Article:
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I'm using chemnum to keep track of my compounds in my thesis, and there are certain instances where I have a group of compounds that differ by a single substituent. Ideally, I would like to be able to define the suffixes used for subcompounds like so:

\documentclass{article} 
\usepackage{chemnum} 
\setchemnum{replace-style=\bfseries} 

\begin{document} 
A class of compounds \cmpd{substituted} can have several R groups as substituents. 
I would like \cmpd{substituted.methyl} and \cmpd{substituted.phenyl} to appear as 
\cmpd{substituted}$\cdot$Me and \cmpd{substituted}$\cdot$Ph both here in the text 
and when using \replacecmpd{} with my .ps files. 
\end{document} 

Is there any way to edit the counter representation when declaring a subcompound? Or can it be edited after subcompound declaration?

Thanks!

1

I know nothing about chemnum and EVEN LESS about LaTeX3. But since the package is written in LaTeX3, I played with things a bit, and came up with...something. It doesn't answer your question fully, but may give you ideas on how to proceed.

I created a new label format called cmd that calls upon \blah:n and made cmd the default representation for sub-counters. The \blah:n macro takes an argument, converts it to Alph and wraps a \csname around it, so that the first substituent is defined with \CMDA, the second with \CMDB, etc. How to make this work across different primary groups etc. is well beyond the scope of my knowledge.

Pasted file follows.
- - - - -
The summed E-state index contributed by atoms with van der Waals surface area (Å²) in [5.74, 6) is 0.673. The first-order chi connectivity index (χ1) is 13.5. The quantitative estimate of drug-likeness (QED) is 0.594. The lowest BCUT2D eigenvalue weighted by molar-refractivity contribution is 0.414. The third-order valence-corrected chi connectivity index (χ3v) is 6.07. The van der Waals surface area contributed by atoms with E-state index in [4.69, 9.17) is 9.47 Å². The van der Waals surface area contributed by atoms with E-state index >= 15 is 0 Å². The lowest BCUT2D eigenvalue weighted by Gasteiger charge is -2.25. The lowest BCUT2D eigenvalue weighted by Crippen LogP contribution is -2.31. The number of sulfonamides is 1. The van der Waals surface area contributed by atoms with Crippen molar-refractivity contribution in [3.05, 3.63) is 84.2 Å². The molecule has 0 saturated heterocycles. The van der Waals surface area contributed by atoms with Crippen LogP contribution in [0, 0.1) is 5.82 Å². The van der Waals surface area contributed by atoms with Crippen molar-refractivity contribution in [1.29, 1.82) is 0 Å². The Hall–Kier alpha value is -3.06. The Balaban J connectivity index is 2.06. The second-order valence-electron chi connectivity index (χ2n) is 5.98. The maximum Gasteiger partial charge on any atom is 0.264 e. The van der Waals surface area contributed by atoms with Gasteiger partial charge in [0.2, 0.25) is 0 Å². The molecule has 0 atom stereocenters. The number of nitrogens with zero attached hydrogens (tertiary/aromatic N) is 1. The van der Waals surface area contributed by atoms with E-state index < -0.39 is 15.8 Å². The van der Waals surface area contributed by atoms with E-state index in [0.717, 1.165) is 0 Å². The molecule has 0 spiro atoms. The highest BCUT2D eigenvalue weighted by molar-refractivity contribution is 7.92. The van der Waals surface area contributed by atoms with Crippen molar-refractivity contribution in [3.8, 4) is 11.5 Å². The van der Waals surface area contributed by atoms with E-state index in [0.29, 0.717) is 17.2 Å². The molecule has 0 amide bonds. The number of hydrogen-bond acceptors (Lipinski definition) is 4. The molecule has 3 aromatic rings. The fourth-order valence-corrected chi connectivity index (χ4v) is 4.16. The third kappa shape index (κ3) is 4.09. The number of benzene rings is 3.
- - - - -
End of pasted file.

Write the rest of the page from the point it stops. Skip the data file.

\documentclass{article} 
\usepackage[T1]{fontenc}
\usepackage{xparse}
\usepackage{chemnum} 
\setchemnum{replace-style=\bfseries}
\def\CMDA{$\cdot$Me}
\def\CMDB{$\cdot$Ph} 
\ExplSyntaxOn
\cs_new:Npn \blah:n #1 {\cs:w CMD\int_to_Alph:n #1\cs_end:}
\newcmpdcounterformat {cmd}   { \blah:n }
\tl_set:Nn
            \l__chemnum_default_subcounter_representation_tl
            {cmd}
\ExplSyntaxOff
\begin{document} 
\section{First}

A class of compounds \cmpd{substituted} can have several R groups as substituents. 
I would like \cmpd{substituted.methyl} and \cmpd{substituted.phenyl} to appear as 
\cmpd{substituted}$\cdot$Me and \cmpd{substituted}$\cdot$Ph both here in the text 
and when using \replacecmpd{} with my .ps files. 

\end{document} 

enter image description here

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